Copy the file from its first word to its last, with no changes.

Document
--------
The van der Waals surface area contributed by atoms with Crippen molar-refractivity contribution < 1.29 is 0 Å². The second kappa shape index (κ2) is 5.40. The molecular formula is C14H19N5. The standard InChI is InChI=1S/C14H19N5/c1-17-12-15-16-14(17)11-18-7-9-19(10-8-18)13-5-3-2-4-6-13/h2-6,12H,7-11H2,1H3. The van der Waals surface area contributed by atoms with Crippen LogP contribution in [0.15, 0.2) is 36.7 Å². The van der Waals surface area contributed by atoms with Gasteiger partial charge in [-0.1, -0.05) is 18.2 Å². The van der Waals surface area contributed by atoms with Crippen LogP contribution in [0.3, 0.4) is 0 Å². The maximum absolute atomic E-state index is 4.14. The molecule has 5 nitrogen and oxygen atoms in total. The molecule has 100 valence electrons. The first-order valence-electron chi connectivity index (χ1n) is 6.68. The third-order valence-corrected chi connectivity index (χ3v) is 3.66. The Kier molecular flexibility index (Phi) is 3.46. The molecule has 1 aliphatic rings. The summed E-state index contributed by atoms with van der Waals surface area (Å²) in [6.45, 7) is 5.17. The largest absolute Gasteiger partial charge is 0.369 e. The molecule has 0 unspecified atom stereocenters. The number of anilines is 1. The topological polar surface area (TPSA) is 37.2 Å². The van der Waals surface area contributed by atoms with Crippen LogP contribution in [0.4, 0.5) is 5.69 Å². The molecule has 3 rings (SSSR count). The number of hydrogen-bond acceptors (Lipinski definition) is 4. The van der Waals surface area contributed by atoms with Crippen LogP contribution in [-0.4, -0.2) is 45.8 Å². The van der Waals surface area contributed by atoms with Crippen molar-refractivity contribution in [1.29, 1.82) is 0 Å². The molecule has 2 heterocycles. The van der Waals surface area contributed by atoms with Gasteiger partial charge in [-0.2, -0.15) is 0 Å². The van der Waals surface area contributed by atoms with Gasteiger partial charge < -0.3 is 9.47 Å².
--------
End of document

The van der Waals surface area contributed by atoms with Crippen molar-refractivity contribution < 1.29 is 0 Å². The second kappa shape index (κ2) is 5.40. The molecular formula is C14H19N5. The standard InChI is InChI=1S/C14H19N5/c1-17-12-15-16-14(17)11-18-7-9-19(10-8-18)13-5-3-2-4-6-13/h2-6,12H,7-11H2,1H3. The van der Waals surface area contributed by atoms with Crippen LogP contribution in [0.15, 0.2) is 36.7 Å². The van der Waals surface area contributed by atoms with Gasteiger partial charge in [-0.1, -0.05) is 18.2 Å². The van der Waals surface area contributed by atoms with Crippen LogP contribution in [0.3, 0.4) is 0 Å². The maximum absolute atomic E-state index is 4.14. The molecule has 5 nitrogen and oxygen atoms in total. The molecule has 100 valence electrons. The first-order valence-electron chi connectivity index (χ1n) is 6.68. The third-order valence-corrected chi connectivity index (χ3v) is 3.66. The Kier molecular flexibility index (Phi) is 3.46. The molecule has 1 aliphatic rings. The summed E-state index contributed by atoms with van der Waals surface area (Å²) in [6.45, 7) is 5.17. The largest absolute Gasteiger partial charge is 0.369 e. The molecule has 0 unspecified atom stereocenters. The number of anilines is 1. The topological polar surface area (TPSA) is 37.2 Å². The van der Waals surface area contributed by atoms with Crippen LogP contribution in [0.4, 0.5) is 5.69 Å². The molecule has 3 rings (SSSR count). The number of hydrogen-bond acceptors (Lipinski definition) is 4. The van der Waals surface area contributed by atoms with Crippen LogP contribution in [-0.4, -0.2) is 45.8 Å². The van der Waals surface area contributed by atoms with Crippen molar-refractivity contribution in [1.29, 1.82) is 0 Å². The molecule has 2 heterocycles. The van der Waals surface area contributed by atoms with Gasteiger partial charge in [-0.2, -0.15) is 0 Å². The van der Waals surface area contributed by atoms with Gasteiger partial charge < -0.3 is 9.47 Å².